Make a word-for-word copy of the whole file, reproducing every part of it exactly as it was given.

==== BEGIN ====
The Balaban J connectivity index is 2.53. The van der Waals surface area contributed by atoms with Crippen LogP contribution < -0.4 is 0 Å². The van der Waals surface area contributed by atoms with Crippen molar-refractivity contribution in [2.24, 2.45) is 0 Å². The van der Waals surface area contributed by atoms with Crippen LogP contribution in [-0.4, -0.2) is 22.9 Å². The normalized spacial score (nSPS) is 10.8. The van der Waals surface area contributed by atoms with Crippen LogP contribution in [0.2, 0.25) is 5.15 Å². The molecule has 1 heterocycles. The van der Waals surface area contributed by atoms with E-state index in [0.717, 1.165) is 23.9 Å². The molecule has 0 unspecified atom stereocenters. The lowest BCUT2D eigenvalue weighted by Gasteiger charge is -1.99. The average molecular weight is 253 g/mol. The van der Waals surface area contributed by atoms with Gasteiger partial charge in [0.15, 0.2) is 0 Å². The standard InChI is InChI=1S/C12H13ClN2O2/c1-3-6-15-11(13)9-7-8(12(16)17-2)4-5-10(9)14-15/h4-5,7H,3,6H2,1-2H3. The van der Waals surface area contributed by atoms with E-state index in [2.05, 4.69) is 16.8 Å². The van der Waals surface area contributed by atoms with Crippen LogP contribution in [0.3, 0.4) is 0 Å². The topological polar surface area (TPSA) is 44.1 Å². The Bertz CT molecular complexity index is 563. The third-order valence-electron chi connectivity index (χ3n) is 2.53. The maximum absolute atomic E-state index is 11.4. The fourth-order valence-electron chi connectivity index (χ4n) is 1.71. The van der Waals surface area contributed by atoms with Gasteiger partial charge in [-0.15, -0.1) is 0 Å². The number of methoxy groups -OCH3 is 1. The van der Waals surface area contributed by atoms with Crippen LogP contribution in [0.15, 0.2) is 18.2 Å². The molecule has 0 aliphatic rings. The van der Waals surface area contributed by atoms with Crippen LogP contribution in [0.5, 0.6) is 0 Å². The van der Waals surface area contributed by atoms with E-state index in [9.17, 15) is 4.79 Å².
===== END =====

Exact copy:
The Balaban J connectivity index is 2.53. The van der Waals surface area contributed by atoms with Crippen LogP contribution < -0.4 is 0 Å². The van der Waals surface area contributed by atoms with Crippen molar-refractivity contribution in [2.24, 2.45) is 0 Å². The van der Waals surface area contributed by atoms with Crippen LogP contribution in [-0.4, -0.2) is 22.9 Å². The normalized spacial score (nSPS) is 10.8. The van der Waals surface area contributed by atoms with Crippen LogP contribution in [0.2, 0.25) is 5.15 Å². The molecule has 1 heterocycles. The van der Waals surface area contributed by atoms with E-state index in [0.717, 1.165) is 23.9 Å². The molecule has 0 unspecified atom stereocenters. The lowest BCUT2D eigenvalue weighted by Gasteiger charge is -1.99. The average molecular weight is 253 g/mol. The van der Waals surface area contributed by atoms with Gasteiger partial charge in [0.15, 0.2) is 0 Å². The standard InChI is InChI=1S/C12H13ClN2O2/c1-3-6-15-11(13)9-7-8(12(16)17-2)4-5-10(9)14-15/h4-5,7H,3,6H2,1-2H3. The van der Waals surface area contributed by atoms with E-state index in [2.05, 4.69) is 16.8 Å². The van der Waals surface area contributed by atoms with Crippen LogP contribution in [0.3, 0.4) is 0 Å². The topological polar surface area (TPSA) is 44.1 Å². The Bertz CT molecular complexity index is 563. The third-order valence-electron chi connectivity index (χ3n) is 2.53. The maximum absolute atomic E-state index is 11.4. The fourth-order valence-electron chi connectivity index (χ4n) is 1.71. The van der Waals surface area contributed by atoms with Gasteiger partial charge in [-0.15, -0.1) is 0 Å². The number of methoxy groups -OCH3 is 1. The van der Waals surface area contributed by atoms with Crippen LogP contribution in [0.15, 0.2) is 18.2 Å². The molecule has 0 aliphatic rings. The van der Waals surface area contributed by atoms with Crippen LogP contribution in [0.5, 0.6) is 0 Å². The van der Waals surface area contributed by atoms with E-state index in [9.17, 15) is 4.79 Å².